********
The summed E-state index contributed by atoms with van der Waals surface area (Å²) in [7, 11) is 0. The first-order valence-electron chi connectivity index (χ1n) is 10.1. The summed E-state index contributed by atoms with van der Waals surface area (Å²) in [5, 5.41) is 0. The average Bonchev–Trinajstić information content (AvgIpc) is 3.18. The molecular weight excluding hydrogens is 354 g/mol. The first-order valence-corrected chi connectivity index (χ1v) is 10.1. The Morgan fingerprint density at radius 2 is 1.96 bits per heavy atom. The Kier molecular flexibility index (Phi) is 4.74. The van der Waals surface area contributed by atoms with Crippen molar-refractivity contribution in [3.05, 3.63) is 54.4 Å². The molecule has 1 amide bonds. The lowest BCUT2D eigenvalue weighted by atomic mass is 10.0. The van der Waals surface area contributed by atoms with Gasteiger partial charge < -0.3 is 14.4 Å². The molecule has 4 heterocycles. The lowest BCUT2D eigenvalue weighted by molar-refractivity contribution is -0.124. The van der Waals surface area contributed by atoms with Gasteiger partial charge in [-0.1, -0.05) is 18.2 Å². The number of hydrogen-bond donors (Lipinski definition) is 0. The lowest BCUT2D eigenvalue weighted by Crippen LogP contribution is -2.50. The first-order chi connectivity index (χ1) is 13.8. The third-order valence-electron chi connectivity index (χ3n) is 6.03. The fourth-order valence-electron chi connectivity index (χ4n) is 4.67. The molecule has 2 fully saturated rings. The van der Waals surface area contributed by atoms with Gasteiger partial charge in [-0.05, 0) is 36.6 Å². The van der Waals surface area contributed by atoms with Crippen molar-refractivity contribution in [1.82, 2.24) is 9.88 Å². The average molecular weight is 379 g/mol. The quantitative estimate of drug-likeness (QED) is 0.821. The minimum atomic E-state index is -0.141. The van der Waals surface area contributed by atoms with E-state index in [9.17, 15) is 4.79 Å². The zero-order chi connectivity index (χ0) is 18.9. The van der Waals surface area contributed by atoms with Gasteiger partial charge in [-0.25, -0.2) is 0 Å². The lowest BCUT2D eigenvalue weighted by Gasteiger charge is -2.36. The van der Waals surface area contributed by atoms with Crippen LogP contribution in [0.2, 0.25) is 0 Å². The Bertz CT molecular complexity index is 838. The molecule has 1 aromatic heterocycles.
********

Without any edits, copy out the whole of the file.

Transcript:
The summed E-state index contributed by atoms with van der Waals surface area (Å²) in [7, 11) is 0. The first-order valence-electron chi connectivity index (χ1n) is 10.1. The summed E-state index contributed by atoms with van der Waals surface area (Å²) in [5, 5.41) is 0. The average Bonchev–Trinajstić information content (AvgIpc) is 3.18. The molecular weight excluding hydrogens is 354 g/mol. The first-order valence-corrected chi connectivity index (χ1v) is 10.1. The Morgan fingerprint density at radius 2 is 1.96 bits per heavy atom. The Kier molecular flexibility index (Phi) is 4.74. The van der Waals surface area contributed by atoms with Crippen molar-refractivity contribution in [3.05, 3.63) is 54.4 Å². The molecule has 1 amide bonds. The lowest BCUT2D eigenvalue weighted by atomic mass is 10.0. The van der Waals surface area contributed by atoms with Gasteiger partial charge < -0.3 is 14.4 Å². The molecule has 4 heterocycles. The lowest BCUT2D eigenvalue weighted by molar-refractivity contribution is -0.124. The van der Waals surface area contributed by atoms with Gasteiger partial charge in [-0.1, -0.05) is 18.2 Å². The number of hydrogen-bond donors (Lipinski definition) is 0. The lowest BCUT2D eigenvalue weighted by Crippen LogP contribution is -2.50. The first-order chi connectivity index (χ1) is 13.8. The third-order valence-electron chi connectivity index (χ3n) is 6.03. The fourth-order valence-electron chi connectivity index (χ4n) is 4.67. The molecule has 2 fully saturated rings. The van der Waals surface area contributed by atoms with Gasteiger partial charge in [-0.05, 0) is 36.6 Å². The van der Waals surface area contributed by atoms with Crippen molar-refractivity contribution in [1.82, 2.24) is 9.88 Å². The average molecular weight is 379 g/mol. The quantitative estimate of drug-likeness (QED) is 0.821. The minimum atomic E-state index is -0.141. The van der Waals surface area contributed by atoms with E-state index in [9.17, 15) is 4.79 Å². The zero-order chi connectivity index (χ0) is 18.9. The van der Waals surface area contributed by atoms with Gasteiger partial charge in [-0.25, -0.2) is 0 Å². The lowest BCUT2D eigenvalue weighted by Gasteiger charge is -2.36. The van der Waals surface area contributed by atoms with Crippen LogP contribution in [0.2, 0.25) is 0 Å². The Bertz CT molecular complexity index is 838. The molecule has 1 aromatic heterocycles.